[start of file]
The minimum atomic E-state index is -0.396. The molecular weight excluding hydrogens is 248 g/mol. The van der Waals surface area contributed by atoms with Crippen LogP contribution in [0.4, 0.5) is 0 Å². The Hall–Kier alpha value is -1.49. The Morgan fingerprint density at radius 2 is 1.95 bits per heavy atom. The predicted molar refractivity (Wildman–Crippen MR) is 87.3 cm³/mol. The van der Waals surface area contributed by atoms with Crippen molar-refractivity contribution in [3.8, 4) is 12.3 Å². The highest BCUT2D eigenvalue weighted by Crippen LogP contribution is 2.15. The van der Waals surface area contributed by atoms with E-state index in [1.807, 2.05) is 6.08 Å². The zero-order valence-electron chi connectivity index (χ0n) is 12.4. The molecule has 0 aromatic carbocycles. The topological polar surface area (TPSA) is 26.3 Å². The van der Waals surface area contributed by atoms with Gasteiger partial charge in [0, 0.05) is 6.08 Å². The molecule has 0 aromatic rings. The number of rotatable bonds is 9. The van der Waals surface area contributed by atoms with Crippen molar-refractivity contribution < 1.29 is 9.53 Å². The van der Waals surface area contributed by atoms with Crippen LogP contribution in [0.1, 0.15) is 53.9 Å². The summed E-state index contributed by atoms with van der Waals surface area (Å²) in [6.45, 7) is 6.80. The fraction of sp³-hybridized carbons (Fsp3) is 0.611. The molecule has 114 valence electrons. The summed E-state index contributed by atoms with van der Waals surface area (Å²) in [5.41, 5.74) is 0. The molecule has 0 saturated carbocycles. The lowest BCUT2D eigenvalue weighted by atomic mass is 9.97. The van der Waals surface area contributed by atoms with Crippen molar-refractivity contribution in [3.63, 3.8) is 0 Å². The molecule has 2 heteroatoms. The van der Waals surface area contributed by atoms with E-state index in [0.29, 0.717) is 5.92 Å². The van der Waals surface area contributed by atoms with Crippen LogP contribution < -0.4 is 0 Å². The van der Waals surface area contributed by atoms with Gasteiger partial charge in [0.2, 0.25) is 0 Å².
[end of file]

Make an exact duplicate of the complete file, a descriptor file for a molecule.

The minimum atomic E-state index is -0.396. The molecular weight excluding hydrogens is 248 g/mol. The van der Waals surface area contributed by atoms with Crippen LogP contribution in [0.4, 0.5) is 0 Å². The Hall–Kier alpha value is -1.49. The Morgan fingerprint density at radius 2 is 1.95 bits per heavy atom. The predicted molar refractivity (Wildman–Crippen MR) is 87.3 cm³/mol. The van der Waals surface area contributed by atoms with Crippen molar-refractivity contribution in [3.8, 4) is 12.3 Å². The highest BCUT2D eigenvalue weighted by Crippen LogP contribution is 2.15. The van der Waals surface area contributed by atoms with E-state index in [1.807, 2.05) is 6.08 Å². The zero-order valence-electron chi connectivity index (χ0n) is 12.4. The molecule has 0 aromatic carbocycles. The topological polar surface area (TPSA) is 26.3 Å². The van der Waals surface area contributed by atoms with Gasteiger partial charge in [0, 0.05) is 6.08 Å². The molecule has 0 aromatic rings. The number of rotatable bonds is 9. The van der Waals surface area contributed by atoms with Crippen molar-refractivity contribution < 1.29 is 9.53 Å². The van der Waals surface area contributed by atoms with Crippen LogP contribution in [0.1, 0.15) is 53.9 Å². The summed E-state index contributed by atoms with van der Waals surface area (Å²) in [6.45, 7) is 6.80. The fraction of sp³-hybridized carbons (Fsp3) is 0.611. The molecule has 114 valence electrons. The summed E-state index contributed by atoms with van der Waals surface area (Å²) in [5.41, 5.74) is 0. The molecule has 0 saturated carbocycles. The lowest BCUT2D eigenvalue weighted by atomic mass is 9.97. The van der Waals surface area contributed by atoms with Crippen molar-refractivity contribution in [3.63, 3.8) is 0 Å². The molecule has 2 heteroatoms. The van der Waals surface area contributed by atoms with E-state index in [0.29, 0.717) is 5.92 Å². The van der Waals surface area contributed by atoms with Crippen LogP contribution < -0.4 is 0 Å². The van der Waals surface area contributed by atoms with Gasteiger partial charge in [0.2, 0.25) is 0 Å².